Another medical issue… will it ever end?
Sorry I haven’t posted anything these past few weeks, but I’ve not been too well. Two weeks ago [Thursday 7th June] I found myself struggling to breathe. Thought it might have been due to indigestion – eating one prawn too many; but by 4am it was obvious it was something more serious, so phoned the emergency services and explained my condition. An ambulance was at my door 15 minutes later.
I was taken to the hospital in Antibes and straight into the emergency room. Explaining once again what I was experiencing they immediately went to work with a chest X-ray, bloods and urine samples taken away for testing. Saline, and painkilling drips inserted I was wheeled into a side ward to await the results.
When they were available I was transferred back into an examination room and the doctor told me I had a lung infection. He prescribed some antibiotics to cover me for 7 days, but to do a follow-up blood test on the Monday [11th June] . That done, I went to see my GP. He immediately stopped the antibiotics for stronger ones, and sent me off to do yet another chest X-ray and blood tests.
Personally I think the antibiotics my GP prescribed were possibly too strong because over the course of the next few days I was getting worse. I was losing my appetite, feeling more tired than usual, and I had this annoying dry cough.
On Sunday 17th June, mum said to go over for lunch. All I wanted to do was sleep, but to keep her happy I agreed. My sister, Lesley came to pick me up and afterwards drove me back. Normally I enjoy the 10 minute walk, but this time I was grateful for the lift.
Monday morning I slowly walked up to the blood testing laboratory, stopping on the way to buy a thermometer as mum, Lesley and my GP had nagged me to do. Half way to my destination I needed to sit down – I was worn out [definitely not normal]. On the return I stopped at my favorite café for a coffee and croissant. I only managed half the pastry… most definitely not normal. Once home, I decided to sit and do nothing else all day, except test out my new acquisition – possibly my best investment in a long time.
Slowly throughout the day my temperature increased. By 5pmish I was so tired I went to bed but unable to relax got up and stuck the thermometer under my tongue: 39.6*!!! Even I know that’s way too high. I quickly phoned my GP on his mobile and he came straight around [and I mean just that – he must have been in the vicinity because he was at mine 5 minutes after I hung up]. I phoned my sister to let her and mum know, unlike the previous time when I waited until a respectable hour to let them know I was in hospital. Lesley arrived a few minutes after the doctor who, having taken one look at me phoned for an ambulance and wrote out a lengthy report for me to hand to the emergency room doctor.
As my GP left, fifty euros richer, we waited. Meanwhile I grabbed a bag and threw in some toiletries, crossword puzzles, pen, glasses case, phone charger. Had I realized what was to happen next I would have packed more.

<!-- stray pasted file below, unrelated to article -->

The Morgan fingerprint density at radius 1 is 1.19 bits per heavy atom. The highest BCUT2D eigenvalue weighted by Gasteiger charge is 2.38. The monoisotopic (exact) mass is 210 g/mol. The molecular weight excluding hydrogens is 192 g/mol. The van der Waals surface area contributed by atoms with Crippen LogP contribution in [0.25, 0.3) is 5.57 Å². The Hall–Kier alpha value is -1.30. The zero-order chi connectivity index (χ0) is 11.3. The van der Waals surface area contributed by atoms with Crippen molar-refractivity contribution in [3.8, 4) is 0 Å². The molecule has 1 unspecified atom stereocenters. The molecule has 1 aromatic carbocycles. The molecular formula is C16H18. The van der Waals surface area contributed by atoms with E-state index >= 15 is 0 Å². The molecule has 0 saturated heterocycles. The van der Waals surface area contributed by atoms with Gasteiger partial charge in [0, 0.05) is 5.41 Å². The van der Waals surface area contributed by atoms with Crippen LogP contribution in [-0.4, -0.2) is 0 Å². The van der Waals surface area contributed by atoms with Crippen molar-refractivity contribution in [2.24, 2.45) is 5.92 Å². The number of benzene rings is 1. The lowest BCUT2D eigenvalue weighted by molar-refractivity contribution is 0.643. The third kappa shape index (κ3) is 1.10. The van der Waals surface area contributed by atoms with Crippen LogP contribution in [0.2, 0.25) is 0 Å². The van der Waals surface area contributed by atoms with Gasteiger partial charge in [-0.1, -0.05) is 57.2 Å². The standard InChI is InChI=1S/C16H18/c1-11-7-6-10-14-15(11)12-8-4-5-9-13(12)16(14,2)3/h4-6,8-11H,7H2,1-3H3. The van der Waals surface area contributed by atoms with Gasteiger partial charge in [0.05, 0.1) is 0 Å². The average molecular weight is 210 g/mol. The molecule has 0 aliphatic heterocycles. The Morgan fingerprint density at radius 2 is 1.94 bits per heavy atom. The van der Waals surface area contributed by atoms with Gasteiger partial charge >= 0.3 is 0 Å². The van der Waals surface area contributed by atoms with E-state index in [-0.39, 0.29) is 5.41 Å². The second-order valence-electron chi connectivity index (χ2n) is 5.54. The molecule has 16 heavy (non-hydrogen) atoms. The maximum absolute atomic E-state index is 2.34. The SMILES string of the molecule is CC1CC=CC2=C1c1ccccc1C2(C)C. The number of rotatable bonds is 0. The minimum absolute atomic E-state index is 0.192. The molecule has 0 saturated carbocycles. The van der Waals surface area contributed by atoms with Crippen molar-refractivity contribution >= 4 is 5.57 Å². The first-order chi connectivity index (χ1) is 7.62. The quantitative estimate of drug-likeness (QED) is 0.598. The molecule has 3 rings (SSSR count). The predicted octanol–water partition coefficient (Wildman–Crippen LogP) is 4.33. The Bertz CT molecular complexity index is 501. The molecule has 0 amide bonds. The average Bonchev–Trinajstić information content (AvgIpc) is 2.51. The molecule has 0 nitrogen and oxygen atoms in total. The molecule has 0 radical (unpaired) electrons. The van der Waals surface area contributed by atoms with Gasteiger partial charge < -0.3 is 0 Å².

With the emergency vehicle’s arrival I told Lesley to go back home – mum can’t be left alone at night. She’s 93 with seeing difficulties.
Once again I found myself back in the emergency room undergoing the same tests. As much as I won’t knock the French medical system, but had they admitted me into hospital ten days previously then perhaps the infection wouldn’t have become so bad. This time they didn’t even quibble. By 10pm I was wheeled into a single room in the Pneumology department.
The night staff came in to insert some intravenous antibiotics and left me to sleep. Not long after they had gone my arm started to itch like mad. I switched the light on to find my veins were becoming red instead of the usual blue. I buzzed and they were there. They phoned the doctor who told them to remove the antibiotics – back to the drawing board then? The nurse kindly applied some lanolin milk and within thirty minutes it was itch-free.
I slept okay and woke to a breath-taking view. . . an uninterrupted sea view. The bubble would soon burst though. By lunchtime Tuesday I was told they needed the room for a patient who needed isolating so I was moved into a shared room. I don’t mind so much because it is always nice to have someone to chat to.
The room itself was okay and large enough so as not to feel crowded. The view of the café had its plus point… you could see who was coming and going – got to keep entertained somehow!
Again I couldn’t fault the hospital staff and with their care they were at least able to bring down my temperature and restore my breathing. The annoying dry cough still lingers.
I was discharged yesterday [Friday 22nd June]. An ambulance ferried me to my apartment just after 2.30pm – it was nice to be home.
It never ceases to amaze how, when you think you manage to get over one medical issue, another pops its ugly head.
During the last ten months I have spent more time in hospitals and rehabilitation centers than I have in my own flat.
Hopefully this is the last illness for a while. . . a long while.